Perhaps Mr. Ergen had a lingering bad taste in his mouth from a previous S-band foray: The Ergen-controlled EchoStar ordered a large S-band satellite from Space Systems/Loral for the CMBStar mobile television venture in China, but was forced to suspend work on the project following what EchoStar said was the Chinese government’s failure to honor its commitment to the project. EchoStar continues to look for a new owner or application for the nearly completed satellite. Another tree in the forest.
S-band has fared no better in Europe. The European Commission stumbled through its licensing of S-band mobile broadband systems, one of the highlights being a lawsuit from ICO, which sought to halt the proceedings on grounds that it was unfairly passed over despite being the only applicant with an S-band satellite on orbit — the ICO F2, launched in 2001. Two licenses were awarded, one to Inmarsat and the other to Solaris Mobile, a joint venture of satellite operators SES and Eutelsat whose business plan was based on an S-band antenna on Eutelsat’s W2A satellite launched in April 2009. As bad luck would have it, that antenna has a defect that will prevent Solaris from meeting a key condition of its S-band license: reaching 60 percent of European Union territory by May 2011. Commission officials have been reluctant to modify Solaris’ license because of the ICO lawsuit, which is still pending.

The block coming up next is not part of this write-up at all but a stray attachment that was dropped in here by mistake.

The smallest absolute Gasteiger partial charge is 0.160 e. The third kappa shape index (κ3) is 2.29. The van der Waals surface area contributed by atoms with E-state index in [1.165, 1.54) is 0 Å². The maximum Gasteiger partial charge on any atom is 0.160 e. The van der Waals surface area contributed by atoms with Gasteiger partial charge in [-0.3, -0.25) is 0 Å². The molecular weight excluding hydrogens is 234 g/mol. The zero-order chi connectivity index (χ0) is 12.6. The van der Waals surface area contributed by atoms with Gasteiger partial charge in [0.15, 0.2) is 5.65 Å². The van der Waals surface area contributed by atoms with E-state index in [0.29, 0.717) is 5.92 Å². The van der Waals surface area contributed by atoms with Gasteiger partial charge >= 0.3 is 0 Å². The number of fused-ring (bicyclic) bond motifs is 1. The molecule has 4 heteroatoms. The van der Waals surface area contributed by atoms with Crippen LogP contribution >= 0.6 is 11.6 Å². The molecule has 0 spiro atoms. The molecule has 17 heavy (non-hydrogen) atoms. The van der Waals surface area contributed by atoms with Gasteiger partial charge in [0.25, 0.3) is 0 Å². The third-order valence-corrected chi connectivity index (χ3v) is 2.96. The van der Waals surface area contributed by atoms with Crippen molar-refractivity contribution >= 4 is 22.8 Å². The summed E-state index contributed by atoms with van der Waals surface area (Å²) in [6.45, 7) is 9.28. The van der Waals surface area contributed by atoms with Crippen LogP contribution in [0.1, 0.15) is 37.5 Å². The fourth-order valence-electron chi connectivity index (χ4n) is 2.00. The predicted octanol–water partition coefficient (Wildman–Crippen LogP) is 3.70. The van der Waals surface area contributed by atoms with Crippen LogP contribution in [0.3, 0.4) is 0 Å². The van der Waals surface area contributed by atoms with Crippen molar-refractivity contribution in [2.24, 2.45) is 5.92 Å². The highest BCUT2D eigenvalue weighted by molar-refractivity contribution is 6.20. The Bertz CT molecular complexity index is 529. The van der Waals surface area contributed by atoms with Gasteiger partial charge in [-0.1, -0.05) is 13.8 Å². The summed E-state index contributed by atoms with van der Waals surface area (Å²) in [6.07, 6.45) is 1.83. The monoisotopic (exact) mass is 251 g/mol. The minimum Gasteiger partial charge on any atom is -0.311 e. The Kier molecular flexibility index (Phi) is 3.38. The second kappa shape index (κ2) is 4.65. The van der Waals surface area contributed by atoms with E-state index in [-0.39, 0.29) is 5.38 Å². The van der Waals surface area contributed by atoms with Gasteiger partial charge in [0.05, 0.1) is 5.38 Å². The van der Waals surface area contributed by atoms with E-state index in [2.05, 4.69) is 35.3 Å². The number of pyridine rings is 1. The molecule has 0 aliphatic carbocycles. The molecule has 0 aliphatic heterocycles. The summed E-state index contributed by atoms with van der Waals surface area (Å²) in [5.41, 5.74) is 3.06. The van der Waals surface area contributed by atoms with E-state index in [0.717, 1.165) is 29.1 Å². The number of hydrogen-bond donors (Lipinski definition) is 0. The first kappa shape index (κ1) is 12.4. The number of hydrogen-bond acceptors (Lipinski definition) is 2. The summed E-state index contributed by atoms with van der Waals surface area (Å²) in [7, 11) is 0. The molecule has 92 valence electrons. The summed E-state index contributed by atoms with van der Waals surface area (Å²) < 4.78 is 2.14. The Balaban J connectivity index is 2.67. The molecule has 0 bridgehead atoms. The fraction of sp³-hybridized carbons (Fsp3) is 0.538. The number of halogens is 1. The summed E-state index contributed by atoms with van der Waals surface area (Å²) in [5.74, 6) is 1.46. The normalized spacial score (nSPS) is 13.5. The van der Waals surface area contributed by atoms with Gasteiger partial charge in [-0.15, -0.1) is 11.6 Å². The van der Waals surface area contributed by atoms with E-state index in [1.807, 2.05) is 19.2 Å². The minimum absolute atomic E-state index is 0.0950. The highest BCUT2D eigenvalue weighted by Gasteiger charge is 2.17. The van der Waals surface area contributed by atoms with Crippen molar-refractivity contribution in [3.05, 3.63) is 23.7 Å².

Inmarsat, fearing regulatory uncertainty and a challenging business plan, has made no serious investment in its EuropaSat S-band project.